One of the things that keep me busy during my community management days has been to profile the types of Facebook fans.
While all fans are unique (they’re all different people), many of their behaviors fall into patterns.
Here are the five most common types of Facebook fans I’ve seen while managing communities, and how you can tailor your content to keep them:
1. Potential customers
The potential client or customer is a fan who has heard of your business through word of mouth or an advertising campaign, and is intrigued.
This fan is like a hawk waiting to swoop. The more relevant, interesting and personal your content, the more likely this fan is to stay on your page, or even make a purchase or contact you for business.
How to keep them: Strike a healthy balance with content that services their needs and wants and has personality. B2C companies can showcase fan reviews, and B2B companies can showcase in-house talent or a behind-the-scenes look at the office environment.
Be fun and approachable, and exhibit a voice that exudes thought leadership and friendliness.
2. Friends or employees
Friends and employees are people who liked your page because they either want to support your business or work at your company.
These fans are dangerous because, while they raise your follower count, they qualitatively reduce your engagement score. Employees and supportive friends are less likely to engage with your content because they view the ‘like’ as the end of the transaction.
How to keep them: The question isn’t how to keep them, but how to engage them. Borrowing a few tactics from pleasing the potential customer can help: B2C companies can highlight certain locations that provide excellent service, and B2B companies can make things personal by recognizing individual employees.
Play off the personal connection friends and employees already have with your company. If it works out, other fans will enjoy seeing the faces behind the logo talking about things.
3. Sweepstakes players
Did you recently feature an exclusive contest on your page? If so, it’s a safe bet that some of your new followers simply liked your page so they could try to win your giveaway.
Sweepstakes players often have a one-and-done mentality; once the contest is over, they may unlike the page and move on. Other times these fans might forget they’ve liked your page until an irrelevant piece of content appears in their news feeds. Then they’ll unlike your page.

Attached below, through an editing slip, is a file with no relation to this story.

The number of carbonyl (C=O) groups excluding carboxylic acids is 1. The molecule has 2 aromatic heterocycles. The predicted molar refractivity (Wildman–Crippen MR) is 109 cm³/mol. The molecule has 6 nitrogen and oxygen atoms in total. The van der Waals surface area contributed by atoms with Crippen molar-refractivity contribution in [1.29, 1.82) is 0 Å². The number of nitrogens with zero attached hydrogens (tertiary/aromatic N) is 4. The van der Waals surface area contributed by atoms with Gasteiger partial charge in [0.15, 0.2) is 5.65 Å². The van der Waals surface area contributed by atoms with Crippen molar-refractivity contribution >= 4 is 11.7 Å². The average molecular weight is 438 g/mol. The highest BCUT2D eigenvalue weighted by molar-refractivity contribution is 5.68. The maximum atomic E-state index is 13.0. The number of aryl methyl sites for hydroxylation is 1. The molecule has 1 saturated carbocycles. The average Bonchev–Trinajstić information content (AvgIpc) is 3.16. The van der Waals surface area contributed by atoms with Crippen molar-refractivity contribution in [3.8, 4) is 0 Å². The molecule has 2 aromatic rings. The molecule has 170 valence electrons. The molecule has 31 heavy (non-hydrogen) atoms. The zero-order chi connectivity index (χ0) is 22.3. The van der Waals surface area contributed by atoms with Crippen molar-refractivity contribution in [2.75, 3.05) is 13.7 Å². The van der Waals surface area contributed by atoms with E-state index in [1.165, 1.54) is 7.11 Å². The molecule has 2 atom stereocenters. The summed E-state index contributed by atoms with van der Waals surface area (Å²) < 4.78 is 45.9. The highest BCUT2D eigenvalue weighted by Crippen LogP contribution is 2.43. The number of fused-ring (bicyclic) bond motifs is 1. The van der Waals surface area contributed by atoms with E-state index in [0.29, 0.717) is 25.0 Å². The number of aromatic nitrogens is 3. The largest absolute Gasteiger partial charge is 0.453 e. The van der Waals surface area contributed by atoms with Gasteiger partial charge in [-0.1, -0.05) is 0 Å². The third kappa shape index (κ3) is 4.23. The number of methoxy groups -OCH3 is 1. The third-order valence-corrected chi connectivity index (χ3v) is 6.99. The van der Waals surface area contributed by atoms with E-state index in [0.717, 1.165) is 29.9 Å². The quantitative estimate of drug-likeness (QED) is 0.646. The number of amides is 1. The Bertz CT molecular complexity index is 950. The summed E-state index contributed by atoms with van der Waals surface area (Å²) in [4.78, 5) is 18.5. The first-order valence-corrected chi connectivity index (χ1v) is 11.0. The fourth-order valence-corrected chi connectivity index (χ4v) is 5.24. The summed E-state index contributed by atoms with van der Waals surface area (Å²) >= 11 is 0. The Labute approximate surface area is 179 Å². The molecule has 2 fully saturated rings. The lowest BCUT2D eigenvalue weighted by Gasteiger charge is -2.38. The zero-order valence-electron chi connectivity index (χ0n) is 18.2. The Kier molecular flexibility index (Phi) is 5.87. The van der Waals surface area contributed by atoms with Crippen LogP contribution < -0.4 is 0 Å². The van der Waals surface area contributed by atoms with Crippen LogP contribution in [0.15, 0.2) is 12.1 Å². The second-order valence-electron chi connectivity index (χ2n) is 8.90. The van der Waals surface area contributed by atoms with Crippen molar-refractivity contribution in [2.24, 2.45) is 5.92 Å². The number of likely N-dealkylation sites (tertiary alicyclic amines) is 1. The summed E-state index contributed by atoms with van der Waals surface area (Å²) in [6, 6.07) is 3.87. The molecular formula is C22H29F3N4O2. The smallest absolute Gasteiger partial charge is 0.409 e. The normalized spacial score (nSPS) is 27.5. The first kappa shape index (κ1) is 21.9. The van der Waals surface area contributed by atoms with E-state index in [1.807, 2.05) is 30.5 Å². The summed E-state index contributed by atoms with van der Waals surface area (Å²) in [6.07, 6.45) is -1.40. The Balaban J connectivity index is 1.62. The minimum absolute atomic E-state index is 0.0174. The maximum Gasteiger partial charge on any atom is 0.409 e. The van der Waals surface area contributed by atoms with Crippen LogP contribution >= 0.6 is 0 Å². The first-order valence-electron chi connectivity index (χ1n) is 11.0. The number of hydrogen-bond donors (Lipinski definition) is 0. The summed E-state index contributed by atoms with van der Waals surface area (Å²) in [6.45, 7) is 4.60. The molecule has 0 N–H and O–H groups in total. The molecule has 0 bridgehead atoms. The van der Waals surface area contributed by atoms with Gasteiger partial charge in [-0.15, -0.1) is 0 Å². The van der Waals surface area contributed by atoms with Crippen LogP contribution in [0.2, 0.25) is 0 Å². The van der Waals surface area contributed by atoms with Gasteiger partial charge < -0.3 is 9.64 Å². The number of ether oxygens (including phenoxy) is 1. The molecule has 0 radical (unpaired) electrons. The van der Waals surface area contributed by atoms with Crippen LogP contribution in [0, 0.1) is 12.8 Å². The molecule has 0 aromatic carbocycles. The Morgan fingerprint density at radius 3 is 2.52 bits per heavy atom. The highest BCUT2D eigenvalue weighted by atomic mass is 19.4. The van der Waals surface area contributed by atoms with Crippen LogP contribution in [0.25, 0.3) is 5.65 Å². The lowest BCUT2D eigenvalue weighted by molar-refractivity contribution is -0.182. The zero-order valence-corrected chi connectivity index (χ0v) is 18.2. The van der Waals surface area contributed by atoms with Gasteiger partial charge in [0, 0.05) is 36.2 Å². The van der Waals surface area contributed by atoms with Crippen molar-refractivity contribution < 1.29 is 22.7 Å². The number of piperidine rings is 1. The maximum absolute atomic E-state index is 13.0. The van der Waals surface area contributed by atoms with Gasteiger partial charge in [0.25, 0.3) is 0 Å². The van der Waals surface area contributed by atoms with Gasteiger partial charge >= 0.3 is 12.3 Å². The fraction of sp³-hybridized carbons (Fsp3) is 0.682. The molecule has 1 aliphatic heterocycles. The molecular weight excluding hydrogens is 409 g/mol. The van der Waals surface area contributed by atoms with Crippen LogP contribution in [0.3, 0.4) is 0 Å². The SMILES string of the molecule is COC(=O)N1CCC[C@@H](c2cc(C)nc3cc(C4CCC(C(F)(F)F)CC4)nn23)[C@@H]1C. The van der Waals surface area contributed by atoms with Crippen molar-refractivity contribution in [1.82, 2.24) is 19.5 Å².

How to keep them: You may be wondering why you’d want to keep such a specific group of people, but sweepstakers are more likely to vocalize their excitement for your promotions, and that’s free marketing for your page.
Don’t just post a contest and forget about it. Support it with content the sweepstakes players like. As one contest winds down, hype up others that will launch soon, or focus on promotions you have outside of Facebook. Provide exclusive deals like coupon codes on random days to increase the chances that the sweepstakers will stick around.
4. Happy campers
Happy campers are great fans to have, and most brands see them interact regularly.
Happy campers have positive brand sentiments based on great purchases, customer experiences or childhood memories. They come to your page because your brand has already enhanced their lives, and they’re passionate about sharing that with you and other fans so they can get some recognition.
How to keep them: Keep their conversations flowing. Thank them, ask them questions and respond to them when they post content to your timeline without a call to action. Post conversationally. Ask for opinions these die-hards will be eager to give. Tease upcoming work or new products with photos, polls and links to keep their excitement flowing. And if they ever post unique content on your page, ask if you can share it from the brand’s voice. People love to be recognized and reinforced.
5. Fair-weather friends
The fair-weather friend is a fan who may like your brand, its services or a recent product, but isn’t motivated to shout about it.
Fair-weather friends usually like your page to stay current on brand news. They remember your business for a later date. Unlike the happy campers and potential customers, they’re more likely to leave negative feedback if your brand does something they don’t like.
How to keep them: If they leave concerns or comments on your page, address them head-on. Transparency is key. Understand and embrace what makes these fans different: They’re looking for information. Give it to them.
Make relevant appeals and, much like you do for the potential customer, show the value of your services to encourage engagement and business transactions outside of Facebook.
Of course, a Facebook page that earns upward engagement and growth combines all of these content pieces into a strategy. But unless you understand who you’re speaking to, you may not know where to begin.
Use these profiles as a starting point, and then dive into the analytics to get a closer look. When you understand your community, you can accomplish your social media goals.